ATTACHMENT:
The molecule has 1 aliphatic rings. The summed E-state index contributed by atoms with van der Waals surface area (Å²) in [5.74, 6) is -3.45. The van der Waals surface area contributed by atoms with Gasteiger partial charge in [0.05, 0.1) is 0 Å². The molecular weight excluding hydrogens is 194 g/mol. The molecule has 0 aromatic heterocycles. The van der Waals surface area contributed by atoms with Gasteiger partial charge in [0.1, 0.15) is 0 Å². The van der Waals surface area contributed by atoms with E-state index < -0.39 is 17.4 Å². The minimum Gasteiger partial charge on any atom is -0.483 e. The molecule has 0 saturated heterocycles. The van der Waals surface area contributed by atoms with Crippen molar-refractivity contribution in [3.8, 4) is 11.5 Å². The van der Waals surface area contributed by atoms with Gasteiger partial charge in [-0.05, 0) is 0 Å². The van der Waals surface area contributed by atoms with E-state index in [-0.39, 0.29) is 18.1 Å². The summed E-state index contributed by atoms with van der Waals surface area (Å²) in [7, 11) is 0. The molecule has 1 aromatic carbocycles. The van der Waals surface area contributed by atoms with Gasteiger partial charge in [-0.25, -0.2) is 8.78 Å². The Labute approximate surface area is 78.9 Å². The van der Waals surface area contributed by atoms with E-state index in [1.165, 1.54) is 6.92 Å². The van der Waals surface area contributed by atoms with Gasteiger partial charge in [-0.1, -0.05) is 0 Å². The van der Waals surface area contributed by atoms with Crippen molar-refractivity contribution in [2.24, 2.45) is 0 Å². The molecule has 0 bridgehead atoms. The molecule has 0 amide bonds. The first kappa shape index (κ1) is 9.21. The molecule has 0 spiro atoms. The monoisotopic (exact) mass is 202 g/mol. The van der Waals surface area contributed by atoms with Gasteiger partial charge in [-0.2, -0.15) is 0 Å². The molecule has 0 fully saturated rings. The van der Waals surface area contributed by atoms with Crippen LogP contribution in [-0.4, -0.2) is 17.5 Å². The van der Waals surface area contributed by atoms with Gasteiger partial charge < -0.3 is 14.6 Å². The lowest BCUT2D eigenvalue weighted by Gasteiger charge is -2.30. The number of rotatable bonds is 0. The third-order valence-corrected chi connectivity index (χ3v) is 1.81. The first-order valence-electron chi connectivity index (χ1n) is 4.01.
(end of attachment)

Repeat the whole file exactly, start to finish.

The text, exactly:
The molecule has 1 aliphatic rings. The summed E-state index contributed by atoms with van der Waals surface area (Å²) in [5.74, 6) is -3.45. The van der Waals surface area contributed by atoms with Gasteiger partial charge in [0.05, 0.1) is 0 Å². The molecular weight excluding hydrogens is 194 g/mol. The molecule has 0 aromatic heterocycles. The van der Waals surface area contributed by atoms with Gasteiger partial charge in [0.1, 0.15) is 0 Å². The van der Waals surface area contributed by atoms with E-state index < -0.39 is 17.4 Å². The minimum Gasteiger partial charge on any atom is -0.483 e. The molecule has 0 saturated heterocycles. The van der Waals surface area contributed by atoms with Crippen molar-refractivity contribution in [3.8, 4) is 11.5 Å². The van der Waals surface area contributed by atoms with Gasteiger partial charge in [-0.05, 0) is 0 Å². The van der Waals surface area contributed by atoms with E-state index in [-0.39, 0.29) is 18.1 Å². The summed E-state index contributed by atoms with van der Waals surface area (Å²) in [7, 11) is 0. The molecule has 1 aromatic carbocycles. The van der Waals surface area contributed by atoms with Gasteiger partial charge in [-0.25, -0.2) is 8.78 Å². The Labute approximate surface area is 78.9 Å². The van der Waals surface area contributed by atoms with E-state index in [1.165, 1.54) is 6.92 Å². The van der Waals surface area contributed by atoms with Gasteiger partial charge in [-0.1, -0.05) is 0 Å². The van der Waals surface area contributed by atoms with Crippen molar-refractivity contribution in [2.24, 2.45) is 0 Å². The molecule has 0 bridgehead atoms. The molecule has 0 amide bonds. The first kappa shape index (κ1) is 9.21. The molecule has 0 spiro atoms. The monoisotopic (exact) mass is 202 g/mol. The van der Waals surface area contributed by atoms with Gasteiger partial charge in [-0.2, -0.15) is 0 Å². The molecule has 0 fully saturated rings. The van der Waals surface area contributed by atoms with Crippen LogP contribution in [-0.4, -0.2) is 17.5 Å². The van der Waals surface area contributed by atoms with Gasteiger partial charge < -0.3 is 14.6 Å². The lowest BCUT2D eigenvalue weighted by Gasteiger charge is -2.30. The number of rotatable bonds is 0. The third-order valence-corrected chi connectivity index (χ3v) is 1.81. The first-order valence-electron chi connectivity index (χ1n) is 4.01.